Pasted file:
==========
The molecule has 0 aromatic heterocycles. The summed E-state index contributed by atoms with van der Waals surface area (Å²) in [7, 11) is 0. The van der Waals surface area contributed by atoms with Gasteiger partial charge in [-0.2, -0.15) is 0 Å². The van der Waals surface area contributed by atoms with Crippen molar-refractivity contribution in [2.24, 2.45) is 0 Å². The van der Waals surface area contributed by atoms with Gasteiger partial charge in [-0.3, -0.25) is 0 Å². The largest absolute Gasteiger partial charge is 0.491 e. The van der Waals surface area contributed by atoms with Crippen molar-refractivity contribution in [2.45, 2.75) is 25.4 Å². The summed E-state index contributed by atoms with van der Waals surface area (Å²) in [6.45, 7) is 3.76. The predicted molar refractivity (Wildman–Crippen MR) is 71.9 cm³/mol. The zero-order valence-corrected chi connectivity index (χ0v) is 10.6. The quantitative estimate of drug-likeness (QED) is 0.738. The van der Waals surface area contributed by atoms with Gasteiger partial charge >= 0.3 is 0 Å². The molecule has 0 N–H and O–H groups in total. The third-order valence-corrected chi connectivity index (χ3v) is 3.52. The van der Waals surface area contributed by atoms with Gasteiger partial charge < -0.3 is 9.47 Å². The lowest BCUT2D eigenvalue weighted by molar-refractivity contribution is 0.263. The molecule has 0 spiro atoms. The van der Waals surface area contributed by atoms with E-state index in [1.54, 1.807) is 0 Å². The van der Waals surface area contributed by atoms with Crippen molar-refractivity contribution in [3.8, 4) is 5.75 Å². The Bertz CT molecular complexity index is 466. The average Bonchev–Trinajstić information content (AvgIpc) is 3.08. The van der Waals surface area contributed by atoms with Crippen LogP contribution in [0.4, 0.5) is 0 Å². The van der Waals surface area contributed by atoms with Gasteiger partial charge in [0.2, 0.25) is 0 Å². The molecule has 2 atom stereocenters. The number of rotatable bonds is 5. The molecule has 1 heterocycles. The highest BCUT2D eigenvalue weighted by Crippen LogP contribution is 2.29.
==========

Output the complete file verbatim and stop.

The molecule has 0 aromatic heterocycles. The summed E-state index contributed by atoms with van der Waals surface area (Å²) in [7, 11) is 0. The van der Waals surface area contributed by atoms with Gasteiger partial charge in [-0.2, -0.15) is 0 Å². The van der Waals surface area contributed by atoms with Crippen molar-refractivity contribution in [2.24, 2.45) is 0 Å². The van der Waals surface area contributed by atoms with Gasteiger partial charge in [-0.3, -0.25) is 0 Å². The largest absolute Gasteiger partial charge is 0.491 e. The van der Waals surface area contributed by atoms with Crippen molar-refractivity contribution in [2.45, 2.75) is 25.4 Å². The summed E-state index contributed by atoms with van der Waals surface area (Å²) in [6.45, 7) is 3.76. The predicted molar refractivity (Wildman–Crippen MR) is 71.9 cm³/mol. The zero-order valence-corrected chi connectivity index (χ0v) is 10.6. The quantitative estimate of drug-likeness (QED) is 0.738. The van der Waals surface area contributed by atoms with Gasteiger partial charge >= 0.3 is 0 Å². The molecule has 0 N–H and O–H groups in total. The third-order valence-corrected chi connectivity index (χ3v) is 3.52. The van der Waals surface area contributed by atoms with Gasteiger partial charge < -0.3 is 9.47 Å². The lowest BCUT2D eigenvalue weighted by molar-refractivity contribution is 0.263. The molecule has 0 spiro atoms. The van der Waals surface area contributed by atoms with E-state index in [1.54, 1.807) is 0 Å². The van der Waals surface area contributed by atoms with Crippen molar-refractivity contribution in [3.8, 4) is 5.75 Å². The Bertz CT molecular complexity index is 466. The average Bonchev–Trinajstić information content (AvgIpc) is 3.08. The van der Waals surface area contributed by atoms with Crippen LogP contribution in [0.4, 0.5) is 0 Å². The van der Waals surface area contributed by atoms with Gasteiger partial charge in [0.2, 0.25) is 0 Å². The molecule has 2 atom stereocenters. The number of rotatable bonds is 5. The molecule has 1 heterocycles. The highest BCUT2D eigenvalue weighted by Crippen LogP contribution is 2.29.